Furthermore, people who join the Young Republicans, et al, do so in support of Conservative polices, not necessarily with the intentions of military service in mind. Remember, the US has a voluntary standing army; there is no conscription or mandatory service. Why would you attempt to convince through rhetoric people to enlist when they have no desire to do so for any number of reasons?

According to a CNN exit poll conducted after the 2004 election, 57% of the people who voted for Bush (read: Republicans) served time in the military. One can make a logical deduction then that the military is made up of more than 50% Republican soldiers.

So maybe I'm not sure of your goal here. If it's to get more Republicans involved in the US Military, they already hold a majority there. If it's to persuade US Congressional REpublicans to sign their progeny up for military service, well, Michael Moore already made an ass out himself with that little gag. I'm not trying to be derogatory towards your organization; it just seems to me that "Supporting our President by encouraging his strongest consider serving in our all-volunteer military." is a little tongue-in-cheek. The president's strongest supporters are already serving. I'm just not following you.

Thank you for giving the opportunity to pose my questions, and I apologise for the length of this comment.

At 10 August, 2006 17:50, Anonymous Anonymous said...


Both those young men look like they could afford to lose a few pounds, and perhaps gain a little character by hobnobbing with the troops. If the troops will have them.

At 12 August, 2006 19:57, Anonymous Anonymous said...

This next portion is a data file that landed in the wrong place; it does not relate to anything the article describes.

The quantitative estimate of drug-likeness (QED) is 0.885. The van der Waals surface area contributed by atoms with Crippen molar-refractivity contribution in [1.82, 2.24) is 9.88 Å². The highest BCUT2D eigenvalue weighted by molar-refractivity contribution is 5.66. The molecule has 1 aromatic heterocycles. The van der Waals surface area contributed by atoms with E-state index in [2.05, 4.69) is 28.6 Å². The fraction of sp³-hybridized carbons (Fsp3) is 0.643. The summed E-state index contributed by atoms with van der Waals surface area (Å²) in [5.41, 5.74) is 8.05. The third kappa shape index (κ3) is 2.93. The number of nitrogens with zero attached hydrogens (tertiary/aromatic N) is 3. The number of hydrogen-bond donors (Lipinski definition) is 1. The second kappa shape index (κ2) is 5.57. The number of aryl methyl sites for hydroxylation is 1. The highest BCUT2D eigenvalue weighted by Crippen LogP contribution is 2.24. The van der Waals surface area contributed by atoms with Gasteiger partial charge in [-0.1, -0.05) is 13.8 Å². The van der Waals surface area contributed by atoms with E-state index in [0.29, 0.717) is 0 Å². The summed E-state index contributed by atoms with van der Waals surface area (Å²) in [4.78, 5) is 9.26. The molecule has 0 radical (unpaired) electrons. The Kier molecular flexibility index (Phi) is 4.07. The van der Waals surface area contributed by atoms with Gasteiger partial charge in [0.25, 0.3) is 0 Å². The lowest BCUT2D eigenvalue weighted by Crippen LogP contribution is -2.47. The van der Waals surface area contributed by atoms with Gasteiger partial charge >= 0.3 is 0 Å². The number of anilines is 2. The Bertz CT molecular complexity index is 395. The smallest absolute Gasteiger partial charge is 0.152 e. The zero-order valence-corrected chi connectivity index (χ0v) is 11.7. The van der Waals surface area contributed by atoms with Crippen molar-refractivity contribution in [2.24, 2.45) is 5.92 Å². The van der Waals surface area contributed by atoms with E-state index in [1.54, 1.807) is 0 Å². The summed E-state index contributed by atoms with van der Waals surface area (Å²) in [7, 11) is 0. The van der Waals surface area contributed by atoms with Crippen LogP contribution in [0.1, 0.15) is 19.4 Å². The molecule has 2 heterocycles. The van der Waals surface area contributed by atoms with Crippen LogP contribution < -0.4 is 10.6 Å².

I sent them both a polite email, no "HOOOOYAAAA!" at the end.

However, maybe I should have sent them this important info:

"So I figured while I'm here. I'll lose a few pounds. You got a six- to eight-week training program here, a tough one. Which is perfect for me. I'm gonna walk out of here a lean, mean, fighting machine."


At 12 August, 2006 21:40, Blogger Sadie Baker said...

Mr. Valaninn,

I'm not one of the creators of this site, but I am a regular reader, if you don't mind I'd like to take a stab at your questions.

You are right to focus on the word "support." That really is what it all boils down to, what does it mean to support something or somebody? The dictionary gives a couple of definitions, the most relevant being "to promote the cause of" and "to pay the costs of."

If I had to say what the purpose of this site was, I would say it's to draw attention to the different ways people use that word. The Republican ruling class "supports" the war in that they believe it's a good idea, but they don't "support" it in that they are not the ones paying the costs.

The ones who are paying for this war, and the ones who are profiting from it, are two different sets of people. These fine folks at OYE are making sure no one forgets this sad fact.

At 13 August, 2006 20:20, Blogger robash141 said...

Mr Valannin,
what you said about Republicans already being overepresented in the Military is false.

Active Miltary people can vote and they can hold non-partisan political office like being on the schoool board However they are strictly prohibited by the UCMJ from engaging in ANY partisan political activities.
This rule is a good one its a safeguard against political factionalism within the ranks . There may be a lot of people who voted for Bush in the military ,but there are no Republicans just like there are no Democrats


Post a Comment

<< Home